AI News, Data Science Career Question #1: “Is Data Science For Me?”
Data Science Career Question #1: “Is Data Science For Me?”
Last time I wrote about why it’s worth it to become a data scientist.
This time I’d like to answer another important and very common data science career question: is data science for you at all?
It’s really important to clarify these questions because many articles on the topic imply that a data science career is an easy way to become rich, happy and smart for good.
it requires continuous learning and practicing of difficult and complex concepts, technically during your entire career.
I’ve found that one can only work on a specific skill without losing motivation if she enjoys the process of learning and practicing.
I won’t cite cliches like “do what you love, and you’ll never work another day in your life”
When I have to understand a new machine learning model for a predictive analytics project, I get excited and I can easily spend hours studying the mathematical concept behind the model.
have to add that I am really, really lucky because I had great math teachers in school who always presented maths as the single most exciting discipline on Earth.
I know that many people are not that lucky and had bad and demotivating teachers… Even if that’s you, it doesn’t mean that you would not like mathematics now.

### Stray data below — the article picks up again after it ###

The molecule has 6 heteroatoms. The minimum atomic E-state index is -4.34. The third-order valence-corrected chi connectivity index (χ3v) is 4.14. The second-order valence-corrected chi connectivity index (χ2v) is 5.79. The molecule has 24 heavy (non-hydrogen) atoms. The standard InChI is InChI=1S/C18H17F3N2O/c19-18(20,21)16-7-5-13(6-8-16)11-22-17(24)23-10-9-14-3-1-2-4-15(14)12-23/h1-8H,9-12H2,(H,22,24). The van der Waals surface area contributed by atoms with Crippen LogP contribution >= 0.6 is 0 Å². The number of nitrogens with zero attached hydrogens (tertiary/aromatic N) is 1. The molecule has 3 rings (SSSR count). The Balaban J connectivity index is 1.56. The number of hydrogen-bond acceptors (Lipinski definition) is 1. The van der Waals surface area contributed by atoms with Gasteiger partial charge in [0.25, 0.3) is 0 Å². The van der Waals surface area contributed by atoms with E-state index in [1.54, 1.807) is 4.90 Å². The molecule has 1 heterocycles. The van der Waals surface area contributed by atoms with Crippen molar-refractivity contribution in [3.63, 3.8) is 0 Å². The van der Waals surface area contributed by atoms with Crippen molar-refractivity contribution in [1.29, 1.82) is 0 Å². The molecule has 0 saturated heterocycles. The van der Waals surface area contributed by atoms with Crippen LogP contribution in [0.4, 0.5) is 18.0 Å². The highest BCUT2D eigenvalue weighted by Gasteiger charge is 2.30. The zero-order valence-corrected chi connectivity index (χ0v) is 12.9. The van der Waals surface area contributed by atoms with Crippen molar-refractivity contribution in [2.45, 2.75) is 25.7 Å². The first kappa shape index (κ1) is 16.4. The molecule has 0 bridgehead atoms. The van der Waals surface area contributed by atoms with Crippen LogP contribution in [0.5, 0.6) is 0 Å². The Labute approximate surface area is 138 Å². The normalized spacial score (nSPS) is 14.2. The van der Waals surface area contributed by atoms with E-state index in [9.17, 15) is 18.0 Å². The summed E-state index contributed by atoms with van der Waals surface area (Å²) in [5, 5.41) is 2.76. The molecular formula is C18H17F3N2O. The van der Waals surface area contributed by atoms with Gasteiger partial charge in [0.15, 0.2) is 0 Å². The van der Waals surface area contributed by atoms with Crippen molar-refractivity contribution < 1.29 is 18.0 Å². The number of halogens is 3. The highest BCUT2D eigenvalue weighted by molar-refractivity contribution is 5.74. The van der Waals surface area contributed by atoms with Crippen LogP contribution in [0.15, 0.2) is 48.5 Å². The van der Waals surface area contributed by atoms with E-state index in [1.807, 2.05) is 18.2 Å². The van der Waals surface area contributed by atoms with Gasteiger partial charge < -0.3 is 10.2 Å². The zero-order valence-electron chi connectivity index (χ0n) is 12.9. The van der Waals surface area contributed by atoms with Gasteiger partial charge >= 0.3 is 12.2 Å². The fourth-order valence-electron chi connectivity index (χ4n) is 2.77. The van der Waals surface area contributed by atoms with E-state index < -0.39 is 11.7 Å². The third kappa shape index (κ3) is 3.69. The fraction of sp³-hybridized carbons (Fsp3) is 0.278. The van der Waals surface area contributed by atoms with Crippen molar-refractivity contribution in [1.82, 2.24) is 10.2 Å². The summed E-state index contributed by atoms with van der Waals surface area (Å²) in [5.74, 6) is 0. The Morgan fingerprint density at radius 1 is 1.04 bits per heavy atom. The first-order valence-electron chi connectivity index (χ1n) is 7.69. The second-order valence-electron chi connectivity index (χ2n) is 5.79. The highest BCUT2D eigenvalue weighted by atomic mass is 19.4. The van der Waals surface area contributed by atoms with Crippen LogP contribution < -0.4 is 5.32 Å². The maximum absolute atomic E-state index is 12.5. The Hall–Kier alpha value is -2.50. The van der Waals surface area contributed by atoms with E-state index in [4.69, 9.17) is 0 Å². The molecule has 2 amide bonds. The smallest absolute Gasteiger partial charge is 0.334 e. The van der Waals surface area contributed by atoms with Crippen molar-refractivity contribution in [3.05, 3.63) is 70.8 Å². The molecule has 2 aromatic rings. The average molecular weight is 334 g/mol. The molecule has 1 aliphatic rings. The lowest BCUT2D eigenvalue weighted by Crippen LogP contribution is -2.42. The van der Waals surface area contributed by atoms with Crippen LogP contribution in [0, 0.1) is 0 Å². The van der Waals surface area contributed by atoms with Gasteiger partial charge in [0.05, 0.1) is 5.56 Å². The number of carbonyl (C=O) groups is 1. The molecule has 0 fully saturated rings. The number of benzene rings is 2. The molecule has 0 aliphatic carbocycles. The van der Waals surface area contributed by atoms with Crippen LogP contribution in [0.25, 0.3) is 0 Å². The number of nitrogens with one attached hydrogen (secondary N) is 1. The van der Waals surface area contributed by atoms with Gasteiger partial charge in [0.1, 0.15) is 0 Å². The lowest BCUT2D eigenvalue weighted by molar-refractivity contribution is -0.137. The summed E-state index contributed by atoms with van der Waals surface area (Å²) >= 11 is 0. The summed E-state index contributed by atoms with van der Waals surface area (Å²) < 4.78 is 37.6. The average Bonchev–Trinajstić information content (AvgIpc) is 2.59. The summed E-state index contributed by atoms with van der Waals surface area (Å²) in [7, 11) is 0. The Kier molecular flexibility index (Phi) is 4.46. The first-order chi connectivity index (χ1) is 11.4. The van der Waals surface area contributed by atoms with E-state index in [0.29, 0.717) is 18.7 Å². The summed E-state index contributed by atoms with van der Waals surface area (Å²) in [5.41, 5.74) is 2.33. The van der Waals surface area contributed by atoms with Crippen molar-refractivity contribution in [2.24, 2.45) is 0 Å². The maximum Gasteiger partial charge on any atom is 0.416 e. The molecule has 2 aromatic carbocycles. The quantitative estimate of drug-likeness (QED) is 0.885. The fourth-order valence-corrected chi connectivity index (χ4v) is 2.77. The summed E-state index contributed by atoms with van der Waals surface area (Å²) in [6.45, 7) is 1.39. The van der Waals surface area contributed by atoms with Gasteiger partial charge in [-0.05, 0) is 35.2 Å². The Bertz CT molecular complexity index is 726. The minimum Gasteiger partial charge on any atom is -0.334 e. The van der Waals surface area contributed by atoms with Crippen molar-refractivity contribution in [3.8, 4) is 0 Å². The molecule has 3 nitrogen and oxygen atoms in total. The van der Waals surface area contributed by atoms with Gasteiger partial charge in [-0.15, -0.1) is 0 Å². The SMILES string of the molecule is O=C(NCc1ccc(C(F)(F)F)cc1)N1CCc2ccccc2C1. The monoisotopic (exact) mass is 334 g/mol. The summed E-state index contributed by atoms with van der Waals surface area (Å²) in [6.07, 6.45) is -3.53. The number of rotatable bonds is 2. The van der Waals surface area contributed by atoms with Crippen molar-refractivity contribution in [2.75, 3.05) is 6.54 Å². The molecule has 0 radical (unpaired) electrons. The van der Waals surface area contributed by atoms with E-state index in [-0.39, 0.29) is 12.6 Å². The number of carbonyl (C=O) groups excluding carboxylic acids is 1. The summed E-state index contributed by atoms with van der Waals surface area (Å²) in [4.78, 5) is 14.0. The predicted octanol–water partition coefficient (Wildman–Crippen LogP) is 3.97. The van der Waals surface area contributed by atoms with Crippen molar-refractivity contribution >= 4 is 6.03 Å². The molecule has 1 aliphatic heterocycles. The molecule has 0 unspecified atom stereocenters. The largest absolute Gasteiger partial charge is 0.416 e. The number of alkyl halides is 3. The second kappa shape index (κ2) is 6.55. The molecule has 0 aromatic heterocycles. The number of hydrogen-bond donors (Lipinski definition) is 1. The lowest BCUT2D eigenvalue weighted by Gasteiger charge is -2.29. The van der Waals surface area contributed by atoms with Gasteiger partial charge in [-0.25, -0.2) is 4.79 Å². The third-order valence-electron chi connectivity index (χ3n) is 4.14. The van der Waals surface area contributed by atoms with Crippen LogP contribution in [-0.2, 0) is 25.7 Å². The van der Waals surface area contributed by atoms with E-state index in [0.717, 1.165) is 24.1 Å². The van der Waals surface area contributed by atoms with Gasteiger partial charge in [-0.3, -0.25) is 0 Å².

you can imagine yourself coding for hours and you can also imagine that you would actually love to do that, that’s another check mark on your list.
There are several ways to build up an efficient data team but by far the most common solution is to have a central data team and assign its members to other teams within the company (e.g.
means that you will actually have to spend a fairly large proportion of your time with non-data people: managers, developers, marketers, sales people, etc. And
But if working with a chatty marketer or a strong-willed leader is not your cup of tea, then most probably you wouldn’t enjoy your data science career, either.
Also, very often, you will have to simplify things for the sake of understanding (so you won’t say “classification with logistic regression machine learning model”).
count as evergreen knowledge, new methods, tools, tricks and solutions are coming out year by year.
As a data scientist you can easily find yourself at an IT startup, at a logistics company, at a trading company or wherever.
And every time you change domain (because you go to another company), you have to pick up the domain knowledge… Analyzing a viral marketing campaign requires understanding of how viral marketing works.